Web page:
Q&A: Dizzying array of dollar signs: Cutting through the hype on 2020 presidential fundraising

So much money. It comes in tiny increments online. It comes in big checks written for fancy fundraisers. It comes from Wall Street brokers and from retired schoolteachers on meager pensions. But what does it all mean for the presidential candidates raising it?

By midnight Monday, all the declared presidential candidates must publicly provide their first look at who is giving to them, in what amounts, and how much it all adds up to, as well as what they've spent. (The most flush candidates already have shared some of their top-line numbers.) The snapshot is helpful in interpreting who might have the resources to go the distance, who has strong grassroots enthusiasm behind them, and who has figured out how to expand their reach in the digital age.

It is also a great opportunity for candidates to mislead you. The numbers are confusing, and the story the numbers tell is always more nuanced than the story the candidates try to build.

Don't get duped by the dollar signs. Here are answers to some of the key questions about all that cash.

Q. There's a lot of talk about refusing corporate money. Have Democrats really gone cold turkey?

A. No. All the Democratic candidates have vowed not accept money from corporate PACs, and most are also refusing federal lobbyist donations. The optics of the pledge are great. But in reality, there are many other ways candidates can collect from big corporate interests without tapping PACs. A CEO or group of lobbyists can hold a fundraiser for candidates in their living room. Corporate trade associations might still give. Many candidates are still eagerly engaging the help of so-called bundlers, well-connected fundraisers who can work their networks of wealthy friends and associates to harvest big bucks for the campaign.

Some candidates, notably Sens. Bernie Sanders and Elizabeth Warren, are eschewing the loopholes and strictly avoiding corporate cash and fundraisers. But many others remain stars in the corporate fundraising circuit.

Q. So many candidates talk as if they only raise money from small donors. Should I believe them?

A. Be careful. The candidates slice and dice their numbers to leave the impression their operations are entirely grassroots driven. Not all are. A candidate could have 90 percent of their donors giving modest amounts and still be dependent on the much smaller group of high rollers for the majority of the cash. The key figure to look for is how much of the total raised comes from small donors. A donor list with a big percentage of small contributors is not that meaningful if those donors don't ultimately account for most of the money.

Q. Why all the emphasis on small donors, anyway? It's all just cash in the end, right?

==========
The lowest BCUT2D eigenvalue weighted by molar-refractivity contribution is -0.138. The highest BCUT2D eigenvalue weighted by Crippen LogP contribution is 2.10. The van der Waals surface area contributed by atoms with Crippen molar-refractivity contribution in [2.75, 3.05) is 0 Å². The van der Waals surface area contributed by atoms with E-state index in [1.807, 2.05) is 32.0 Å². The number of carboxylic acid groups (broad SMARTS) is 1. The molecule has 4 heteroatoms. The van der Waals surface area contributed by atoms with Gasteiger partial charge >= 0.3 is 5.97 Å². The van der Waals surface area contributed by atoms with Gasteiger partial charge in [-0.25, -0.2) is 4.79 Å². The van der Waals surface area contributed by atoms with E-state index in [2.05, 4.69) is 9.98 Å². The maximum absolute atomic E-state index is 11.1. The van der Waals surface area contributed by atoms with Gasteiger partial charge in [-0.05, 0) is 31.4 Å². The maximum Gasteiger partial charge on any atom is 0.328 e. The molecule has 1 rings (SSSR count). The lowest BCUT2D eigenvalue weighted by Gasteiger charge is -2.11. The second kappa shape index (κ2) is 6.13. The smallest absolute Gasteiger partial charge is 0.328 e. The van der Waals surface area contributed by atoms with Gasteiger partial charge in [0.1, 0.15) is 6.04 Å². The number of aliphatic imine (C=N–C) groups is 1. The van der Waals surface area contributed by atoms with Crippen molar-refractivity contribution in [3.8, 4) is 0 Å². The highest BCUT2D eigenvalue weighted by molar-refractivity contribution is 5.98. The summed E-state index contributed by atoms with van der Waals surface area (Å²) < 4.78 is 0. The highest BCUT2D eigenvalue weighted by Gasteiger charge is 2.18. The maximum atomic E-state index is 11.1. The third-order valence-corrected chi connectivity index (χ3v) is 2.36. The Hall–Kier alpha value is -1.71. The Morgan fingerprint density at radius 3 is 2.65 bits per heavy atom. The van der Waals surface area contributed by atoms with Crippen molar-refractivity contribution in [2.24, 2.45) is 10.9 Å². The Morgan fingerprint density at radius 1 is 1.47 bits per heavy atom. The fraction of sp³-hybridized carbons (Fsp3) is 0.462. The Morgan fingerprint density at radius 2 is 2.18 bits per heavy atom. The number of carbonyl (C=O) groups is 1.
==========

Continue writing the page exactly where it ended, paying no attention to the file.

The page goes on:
A. Not exactly. There are legal limits to how much an individual can give a candidate – $2,800 per donor, for the entire primary season. Big donors hit the limit quickly, so candidates who rely on them don't have a well to return to. Small donors can give again and again, and often do. That is why Sanders is positioned well, having raised more than $18 million, at an average of $20 per donation. Beyond that, a huge small-donor network reflects a potent grassroots movement. Donors are the same people who are likely to volunteer, enlist their friends to vote for the candidates, plant a lawn sign.

Q. Lots of folks are chipping in a buck or so to multiple candidates. What's up?

A. It is all about the debates. One way to get a spot on the stage is to amass 65,000 donors. Lesser known candidates are frantically trying to reach that number, and they are successfully pleading with people to just throw a token dollar their way.

Q. Pete Buttigieg seems awful proud of that $7 million. Should he be?

A. It is nothing to sneeze at. One of the big surprises of this race so far is how the mayor of South Bend, Ind., went from unknown to big-league candidate. The $7 million he raised is a good benchmark from which to judge the others who entered the race with much higher name recognition and big donor networks.

Q. What is this talk about "average fundraising per day"? Should I care about that?

A. Probably not. Sure, candidates who were in the race at the start of the quarter had more days to raise funds. But the day a candidate jumps into the race typically eclipses the amount raised every other day. Beto O'Rourke boosters who insist he might have doubled his $9.4 million for the quarter had he only gotten into the race sooner aren't accounting for the fact that two-thirds of his haul came on a single day. And launch day happens only once.

Q. What the heck is a burn rate?

A. It is how quickly candidates are burning through the cash that comes in. Blowing it all too fast has been known to sink promising candidates.

Q. Money isn't everything. Why should I even look at these numbers?

A. You are right. We've seen lots of candidates win the money race and then face-plant on election day. (See: Bush, Jeb). So a hulking bank account is certainly not the be all and end all. But in an era in which unprecedented amounts are coming from small donors, the financial reports provide one of the best indicators of which candidates have the most enthusiasm behind them as the race gets underway.